Anton turned to see a muscular female goblin fighting near him, noting her presence to himself for later reference. The other goblins didn’t appear to notice. She fought among them as an equal. Out of curiosity he made his way closer to her while clashing blades with any of the enemy that stood between them. Suddenly she whirled around and met Anton’s eyes as the blade came crashing down towards him. At the same moment a sword slashed towards her from behind and Anton called out in the goblin tongue without thinking.

‘dniheb uoy!’

The blow that had been intended for Anton sailed in a complete 180 degree arc that slashed the head from her would-be assassin’s shoulders. Her eyes turned back to Anton momentarily as she nodded an acknowledgement, then carried on fighting the enemy humans. Anton made a mental note to himself to never sneak up on a goblin in battle, especially a female. They appeared to be more psychically sensitive than the males.

Kantor felt himself being herded along with his men, pinched between the trolls and the men that had come to fight for their homes. His own men were falling fast. Blood dripped from the swords of the massive green warriors that assaulted his forces, the blood of his own men. The men among the enemy fell easily, but he saw no green bodies among those that lay on the ground. The trolls were much bigger and stronger than his soldiers and at least as well trained. Their only hope lay in a complete retreat and in the soldiers on the other side of the street that the trolls had divided escaping to regroup with them later when they could plan according to their new knowledge of the opponents they faced.

Kantor reached for the horn at his side and blew the retreat signal, but just as he did so those damnable blue women attacked again, spearing his soldiers as they ran or engaging with some who stopped to fight only to have his men dropped with arrows from yet another new threat that crawled across the roofs of the buildings. He looked up to see another form of green creatures, ones who were strangely exotic in appearance. They were as tall as men but of a slim, muscular build that was very different from the hefty trolls. They climbed across the thinnest ledges of the buildings, placing themselves on crumbling window ledges or decorative masonry as if they weighed nothing and had the balance of a spider crawling across a wall.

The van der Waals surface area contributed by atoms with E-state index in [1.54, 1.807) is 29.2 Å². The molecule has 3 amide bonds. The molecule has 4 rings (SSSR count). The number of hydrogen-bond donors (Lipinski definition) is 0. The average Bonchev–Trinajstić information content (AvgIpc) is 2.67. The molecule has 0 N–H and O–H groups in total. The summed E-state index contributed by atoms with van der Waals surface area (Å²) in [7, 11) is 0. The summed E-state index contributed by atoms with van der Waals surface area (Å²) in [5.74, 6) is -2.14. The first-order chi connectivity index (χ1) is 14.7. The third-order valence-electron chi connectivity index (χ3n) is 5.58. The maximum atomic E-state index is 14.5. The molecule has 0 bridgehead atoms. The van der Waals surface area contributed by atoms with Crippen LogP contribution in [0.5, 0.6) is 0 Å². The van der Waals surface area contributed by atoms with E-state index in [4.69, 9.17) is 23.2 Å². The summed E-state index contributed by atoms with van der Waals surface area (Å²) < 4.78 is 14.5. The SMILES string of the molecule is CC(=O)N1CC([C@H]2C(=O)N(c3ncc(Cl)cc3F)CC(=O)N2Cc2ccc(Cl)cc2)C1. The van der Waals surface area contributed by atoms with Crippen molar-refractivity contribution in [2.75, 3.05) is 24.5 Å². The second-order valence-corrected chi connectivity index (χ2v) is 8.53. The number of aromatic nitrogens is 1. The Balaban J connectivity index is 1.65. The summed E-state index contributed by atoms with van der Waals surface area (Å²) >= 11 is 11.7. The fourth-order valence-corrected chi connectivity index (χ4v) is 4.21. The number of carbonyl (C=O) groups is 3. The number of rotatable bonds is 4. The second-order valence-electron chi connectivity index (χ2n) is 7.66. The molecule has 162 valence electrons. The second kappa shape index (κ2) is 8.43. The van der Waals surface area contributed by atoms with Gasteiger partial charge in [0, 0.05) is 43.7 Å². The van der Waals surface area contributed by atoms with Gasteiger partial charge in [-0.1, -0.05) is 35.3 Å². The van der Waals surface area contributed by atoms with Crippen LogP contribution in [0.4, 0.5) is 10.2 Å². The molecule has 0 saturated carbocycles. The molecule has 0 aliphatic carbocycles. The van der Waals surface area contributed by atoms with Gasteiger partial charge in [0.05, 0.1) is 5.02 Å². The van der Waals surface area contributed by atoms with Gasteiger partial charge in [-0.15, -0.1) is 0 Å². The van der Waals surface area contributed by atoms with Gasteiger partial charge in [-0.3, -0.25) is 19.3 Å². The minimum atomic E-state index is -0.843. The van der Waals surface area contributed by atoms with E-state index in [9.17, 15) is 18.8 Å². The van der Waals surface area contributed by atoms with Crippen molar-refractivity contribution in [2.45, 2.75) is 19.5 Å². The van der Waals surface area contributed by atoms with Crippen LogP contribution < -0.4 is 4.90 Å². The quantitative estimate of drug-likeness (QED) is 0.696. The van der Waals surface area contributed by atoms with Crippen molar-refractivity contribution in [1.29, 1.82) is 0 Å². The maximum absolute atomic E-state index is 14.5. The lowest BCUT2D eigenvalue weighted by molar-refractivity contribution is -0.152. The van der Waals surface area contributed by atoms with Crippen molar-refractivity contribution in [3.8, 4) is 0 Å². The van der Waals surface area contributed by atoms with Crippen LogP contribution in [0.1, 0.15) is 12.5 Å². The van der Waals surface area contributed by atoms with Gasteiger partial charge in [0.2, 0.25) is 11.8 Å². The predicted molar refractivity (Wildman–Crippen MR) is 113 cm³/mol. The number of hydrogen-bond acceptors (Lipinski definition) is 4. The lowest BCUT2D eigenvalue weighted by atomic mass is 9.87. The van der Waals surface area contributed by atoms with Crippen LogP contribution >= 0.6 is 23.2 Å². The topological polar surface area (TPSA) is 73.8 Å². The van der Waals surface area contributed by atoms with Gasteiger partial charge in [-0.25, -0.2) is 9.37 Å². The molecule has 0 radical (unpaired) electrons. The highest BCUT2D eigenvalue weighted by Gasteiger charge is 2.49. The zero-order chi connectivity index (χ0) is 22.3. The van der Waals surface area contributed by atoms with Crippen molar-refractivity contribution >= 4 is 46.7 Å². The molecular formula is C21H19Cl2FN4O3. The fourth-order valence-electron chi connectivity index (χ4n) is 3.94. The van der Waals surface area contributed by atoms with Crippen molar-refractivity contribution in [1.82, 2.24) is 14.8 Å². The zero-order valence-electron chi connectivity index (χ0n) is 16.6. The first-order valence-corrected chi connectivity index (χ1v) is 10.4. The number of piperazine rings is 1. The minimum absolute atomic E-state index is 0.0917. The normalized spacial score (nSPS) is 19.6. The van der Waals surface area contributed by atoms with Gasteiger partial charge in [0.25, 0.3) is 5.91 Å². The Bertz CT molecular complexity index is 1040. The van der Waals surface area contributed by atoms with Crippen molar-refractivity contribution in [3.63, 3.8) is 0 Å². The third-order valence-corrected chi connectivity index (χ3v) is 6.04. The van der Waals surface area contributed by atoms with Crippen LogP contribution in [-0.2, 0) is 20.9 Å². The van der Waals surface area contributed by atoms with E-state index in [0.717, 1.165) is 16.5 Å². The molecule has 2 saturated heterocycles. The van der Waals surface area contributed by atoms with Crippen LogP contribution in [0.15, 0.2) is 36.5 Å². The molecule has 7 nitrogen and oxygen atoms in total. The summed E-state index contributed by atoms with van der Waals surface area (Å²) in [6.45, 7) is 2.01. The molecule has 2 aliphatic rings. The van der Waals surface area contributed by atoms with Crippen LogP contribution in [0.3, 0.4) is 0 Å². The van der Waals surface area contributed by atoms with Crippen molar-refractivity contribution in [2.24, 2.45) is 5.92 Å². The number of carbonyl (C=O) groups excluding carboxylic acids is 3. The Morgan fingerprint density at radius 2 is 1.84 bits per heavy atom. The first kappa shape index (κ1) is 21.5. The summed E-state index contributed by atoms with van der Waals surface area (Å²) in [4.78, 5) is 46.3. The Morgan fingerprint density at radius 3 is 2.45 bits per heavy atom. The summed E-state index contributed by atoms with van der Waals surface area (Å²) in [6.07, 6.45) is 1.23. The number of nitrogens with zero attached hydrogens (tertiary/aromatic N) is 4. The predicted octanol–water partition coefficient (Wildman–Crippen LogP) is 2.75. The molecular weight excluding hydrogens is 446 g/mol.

The green skin was tattooed with unreadable designs. The graceful pointed ears were pierced and adorned with rings of gold, sometimes with small stones that glittered in the grey cloudy light of this misty land. They had large, strangely beautiful yellow eyes with a look of intensity in them that turned Kantor’s blood cold. Something about them brought more terror to his heart than the massive trolls as the unnaturally accurate arrows zinged from their bows, each one landing in a specific target’s chest.

These were assassins, not mere snipers. Kantor began to accept that his mission and his army were doomed. He looked for a place to hide. The least he could do was to survive and report back to the king what had happened. He might even attempt a rescue of the king’s worthless cousin if he lived to make the effort.

Anton heard the word whispered among the goblins closest to him, Dunai!

He worked out that the archers that had appeared on the roofs and windows of the derelict buildings were of this tribe, but he had no reference to draw from to understand their significance. They reminded him of Ja’imos with their tattoos and piercings as well as the slim, muscular build of their species and the accuracy of their archers. Some of the newcomers mixed in with the larger goblins, fighting near enough to Anton to get a close look at them. Some had fair hair, but not the white hair of the Kol’ksu … or of Talla. Anton had seen few of such goblins on the rare instances when he had been allowed to participate in The Dance and had wondered about them at the time.

As the battle progressed, Anton followed the surge to the left, away from the men of his camp where more of the smaller goblins were appearing. He found himself fighting very close to one of the elf-like goblins that seemed familiar. The goblin turned as the thought occurred and dipped his sword in a salute, smiling momentarily before resuming the dance of battle that was pushing back three of the enemy soldiers with the expert whirling of his deadly blade.


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Gumbee Writers’ Fight Scenes , Part 7, Will Macmillan Jones